UBC Theses and Dissertations

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UBC Theses and Dissertations

Pressures at the front lines : investigative sites and contract research organizations in Canadian clinical trials Preto, Christina Louise


Commercialization of medical research, and clinical trials in particular, has been the subject of scrutiny by policy makers and academics. However, little attention has focused on a more recent but now dominant actor: the contract research organization (CRO). Over the past twenty-five years, CROs have assumed much of academia’s role in the conduct and control of clinical trials, and are now the de facto face of industry sponsors for those working at investigative sites. This dissertation examines sites, their relationship with CROs, and the extent to which Canadians are protected by Canada’s clinical trials oversight framework. This dissertation includes both empirical and normative components. First, and based on an extensive review of industry and academic literature, I describe the lay of the land of clinical trials in Canada and set the regulatory and economic context. Second, a qualitative interview study explores the relatively unexamined interface between site and CRO to identify key areas of concern from the perspective of those working at the frontlines of Canadian clinical trials. This is based on 24 semi-structured interviews. Participants were recruited so as to provide a range of perspectives relevant to the practice realities at the frontlines and the challenges that arise in relation to site-CRO interactions. It includes participants working at sites, CROs, pharmaceutical companies and in consultancy roles with clients across these categories. Third, a critical legal and ethical analysis of the regulatory and policy frameworks governing clinical trials in Canada is undertaken to determine areas of weakness in light of the issues identified in the qualitative study. A number of shortcomings with Canada’s approach to clinical trial oversight in relation to both investigator and industry-initiated trials are identified. Key among these is an overreliance on sponsors for trial oversight, which raises different concerns in industry and investigator-initiated trials. These and other critical issues are explored and recommendations to address such concerns are made. This study supports the growing call for an evidence based approach to protecting human subjects in research and is particularly timely given the intense efforts currently underway to attract more industry funded clinical trials to Canada.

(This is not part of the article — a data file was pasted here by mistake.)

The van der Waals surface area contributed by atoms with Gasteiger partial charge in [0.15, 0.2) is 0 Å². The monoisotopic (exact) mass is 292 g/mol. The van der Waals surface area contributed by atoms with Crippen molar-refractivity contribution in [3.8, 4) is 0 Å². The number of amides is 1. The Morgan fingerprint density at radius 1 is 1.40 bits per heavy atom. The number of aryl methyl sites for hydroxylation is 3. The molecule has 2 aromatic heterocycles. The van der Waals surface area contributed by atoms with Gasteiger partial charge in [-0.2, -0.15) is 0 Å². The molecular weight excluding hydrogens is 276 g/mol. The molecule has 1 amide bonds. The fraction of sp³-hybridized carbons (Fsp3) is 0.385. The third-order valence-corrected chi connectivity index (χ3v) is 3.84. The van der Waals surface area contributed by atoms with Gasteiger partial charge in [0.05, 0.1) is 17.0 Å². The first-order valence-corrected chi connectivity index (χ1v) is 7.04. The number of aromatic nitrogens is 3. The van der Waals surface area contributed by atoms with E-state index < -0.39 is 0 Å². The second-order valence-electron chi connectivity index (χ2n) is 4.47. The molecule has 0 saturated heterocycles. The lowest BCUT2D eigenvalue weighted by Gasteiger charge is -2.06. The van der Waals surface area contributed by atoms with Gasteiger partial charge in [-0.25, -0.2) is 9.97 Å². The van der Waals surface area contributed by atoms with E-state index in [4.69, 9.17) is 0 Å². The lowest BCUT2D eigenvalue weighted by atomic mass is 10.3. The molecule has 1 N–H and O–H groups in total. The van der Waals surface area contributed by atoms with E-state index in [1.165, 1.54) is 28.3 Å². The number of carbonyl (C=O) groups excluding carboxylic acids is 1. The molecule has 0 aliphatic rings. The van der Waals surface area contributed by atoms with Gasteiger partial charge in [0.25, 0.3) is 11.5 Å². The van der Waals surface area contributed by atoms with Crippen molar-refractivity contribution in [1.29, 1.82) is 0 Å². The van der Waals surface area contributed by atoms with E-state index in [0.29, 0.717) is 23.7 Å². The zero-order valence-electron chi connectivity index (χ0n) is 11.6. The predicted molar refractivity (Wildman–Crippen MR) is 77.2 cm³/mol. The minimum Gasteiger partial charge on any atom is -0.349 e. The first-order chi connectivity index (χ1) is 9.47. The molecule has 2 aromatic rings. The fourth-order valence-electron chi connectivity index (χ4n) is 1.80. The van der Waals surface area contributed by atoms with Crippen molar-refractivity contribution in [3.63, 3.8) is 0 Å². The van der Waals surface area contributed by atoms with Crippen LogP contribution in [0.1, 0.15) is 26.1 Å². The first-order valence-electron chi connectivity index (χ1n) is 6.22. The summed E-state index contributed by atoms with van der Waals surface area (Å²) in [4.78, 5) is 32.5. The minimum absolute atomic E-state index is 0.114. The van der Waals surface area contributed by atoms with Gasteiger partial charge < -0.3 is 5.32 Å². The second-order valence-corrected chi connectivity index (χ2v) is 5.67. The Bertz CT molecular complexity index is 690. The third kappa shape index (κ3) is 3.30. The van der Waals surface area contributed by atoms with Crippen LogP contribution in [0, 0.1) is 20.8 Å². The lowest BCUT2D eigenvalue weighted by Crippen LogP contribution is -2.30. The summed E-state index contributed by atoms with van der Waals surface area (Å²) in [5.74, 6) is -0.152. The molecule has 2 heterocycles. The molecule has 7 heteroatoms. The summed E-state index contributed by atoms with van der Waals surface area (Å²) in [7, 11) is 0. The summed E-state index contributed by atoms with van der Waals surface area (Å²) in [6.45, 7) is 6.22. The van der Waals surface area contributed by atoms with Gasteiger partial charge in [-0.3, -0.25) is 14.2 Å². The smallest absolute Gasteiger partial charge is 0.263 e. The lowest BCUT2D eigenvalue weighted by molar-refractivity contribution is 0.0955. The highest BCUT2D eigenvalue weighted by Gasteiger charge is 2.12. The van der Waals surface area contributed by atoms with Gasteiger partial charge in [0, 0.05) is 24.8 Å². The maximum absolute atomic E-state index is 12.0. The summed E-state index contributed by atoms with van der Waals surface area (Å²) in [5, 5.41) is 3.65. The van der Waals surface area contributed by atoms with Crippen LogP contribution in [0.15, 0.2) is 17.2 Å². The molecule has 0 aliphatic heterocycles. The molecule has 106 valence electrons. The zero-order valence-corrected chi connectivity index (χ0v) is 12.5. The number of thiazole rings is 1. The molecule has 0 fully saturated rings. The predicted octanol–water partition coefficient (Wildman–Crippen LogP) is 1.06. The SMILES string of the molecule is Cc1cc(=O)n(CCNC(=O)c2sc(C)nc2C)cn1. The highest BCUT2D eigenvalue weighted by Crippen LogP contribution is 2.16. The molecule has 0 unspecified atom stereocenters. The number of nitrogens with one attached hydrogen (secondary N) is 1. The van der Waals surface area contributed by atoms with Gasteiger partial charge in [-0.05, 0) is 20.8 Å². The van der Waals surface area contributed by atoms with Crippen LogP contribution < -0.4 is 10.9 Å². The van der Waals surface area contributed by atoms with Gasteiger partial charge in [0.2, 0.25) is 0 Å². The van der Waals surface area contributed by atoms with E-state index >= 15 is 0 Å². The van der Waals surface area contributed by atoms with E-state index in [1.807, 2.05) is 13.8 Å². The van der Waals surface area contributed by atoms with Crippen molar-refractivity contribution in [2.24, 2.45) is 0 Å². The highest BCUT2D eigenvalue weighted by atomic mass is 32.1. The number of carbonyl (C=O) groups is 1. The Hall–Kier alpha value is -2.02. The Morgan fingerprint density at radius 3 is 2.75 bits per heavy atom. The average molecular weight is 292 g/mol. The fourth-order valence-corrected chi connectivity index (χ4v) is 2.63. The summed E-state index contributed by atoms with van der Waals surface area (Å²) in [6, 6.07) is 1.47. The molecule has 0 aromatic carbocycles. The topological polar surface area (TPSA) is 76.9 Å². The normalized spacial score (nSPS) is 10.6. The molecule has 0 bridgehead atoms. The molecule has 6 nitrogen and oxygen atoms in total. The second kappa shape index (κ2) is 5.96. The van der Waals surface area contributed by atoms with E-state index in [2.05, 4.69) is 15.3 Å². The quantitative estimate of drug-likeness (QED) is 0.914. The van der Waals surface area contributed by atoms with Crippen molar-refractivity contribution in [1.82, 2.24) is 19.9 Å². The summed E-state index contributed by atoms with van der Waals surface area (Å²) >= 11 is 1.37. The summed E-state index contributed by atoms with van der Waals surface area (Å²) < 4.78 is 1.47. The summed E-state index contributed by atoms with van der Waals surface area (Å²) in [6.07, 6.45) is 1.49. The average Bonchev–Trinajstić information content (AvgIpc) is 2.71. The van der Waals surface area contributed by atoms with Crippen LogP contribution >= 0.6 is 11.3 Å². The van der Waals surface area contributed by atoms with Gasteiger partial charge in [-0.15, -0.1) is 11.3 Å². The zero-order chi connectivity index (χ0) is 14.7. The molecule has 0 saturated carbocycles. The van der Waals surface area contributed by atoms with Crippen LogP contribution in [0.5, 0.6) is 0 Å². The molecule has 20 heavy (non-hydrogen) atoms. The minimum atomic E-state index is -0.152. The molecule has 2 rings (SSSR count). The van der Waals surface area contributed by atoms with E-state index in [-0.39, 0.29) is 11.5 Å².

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Attribution-NonCommercial-NoDerivs 2.5 Canada